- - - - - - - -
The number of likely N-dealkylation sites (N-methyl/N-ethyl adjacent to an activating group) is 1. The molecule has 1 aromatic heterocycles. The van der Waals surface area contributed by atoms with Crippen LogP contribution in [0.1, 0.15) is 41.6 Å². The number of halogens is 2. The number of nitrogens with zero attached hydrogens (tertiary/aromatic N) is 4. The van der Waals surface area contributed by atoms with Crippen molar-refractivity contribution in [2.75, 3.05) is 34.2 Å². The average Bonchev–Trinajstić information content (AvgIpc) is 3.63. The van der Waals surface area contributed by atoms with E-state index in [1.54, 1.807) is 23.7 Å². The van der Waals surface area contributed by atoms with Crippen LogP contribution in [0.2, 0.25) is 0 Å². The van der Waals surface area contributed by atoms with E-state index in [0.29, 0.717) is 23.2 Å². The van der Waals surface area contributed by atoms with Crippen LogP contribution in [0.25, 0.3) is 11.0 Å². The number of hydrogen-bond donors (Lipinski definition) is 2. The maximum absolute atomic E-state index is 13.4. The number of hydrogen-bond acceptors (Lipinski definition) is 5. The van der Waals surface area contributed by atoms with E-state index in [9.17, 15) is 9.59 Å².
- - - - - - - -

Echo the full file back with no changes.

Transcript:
The number of likely N-dealkylation sites (N-methyl/N-ethyl adjacent to an activating group) is 1. The molecule has 1 aromatic heterocycles. The van der Waals surface area contributed by atoms with Crippen LogP contribution in [0.1, 0.15) is 41.6 Å². The number of halogens is 2. The number of nitrogens with zero attached hydrogens (tertiary/aromatic N) is 4. The van der Waals surface area contributed by atoms with Crippen molar-refractivity contribution in [2.75, 3.05) is 34.2 Å². The average Bonchev–Trinajstić information content (AvgIpc) is 3.63. The van der Waals surface area contributed by atoms with E-state index in [1.54, 1.807) is 23.7 Å². The van der Waals surface area contributed by atoms with Crippen LogP contribution in [0.2, 0.25) is 0 Å². The van der Waals surface area contributed by atoms with E-state index in [0.29, 0.717) is 23.2 Å². The van der Waals surface area contributed by atoms with Crippen LogP contribution in [0.25, 0.3) is 11.0 Å². The number of hydrogen-bond donors (Lipinski definition) is 2. The maximum absolute atomic E-state index is 13.4. The number of hydrogen-bond acceptors (Lipinski definition) is 5. The van der Waals surface area contributed by atoms with E-state index in [9.17, 15) is 9.59 Å².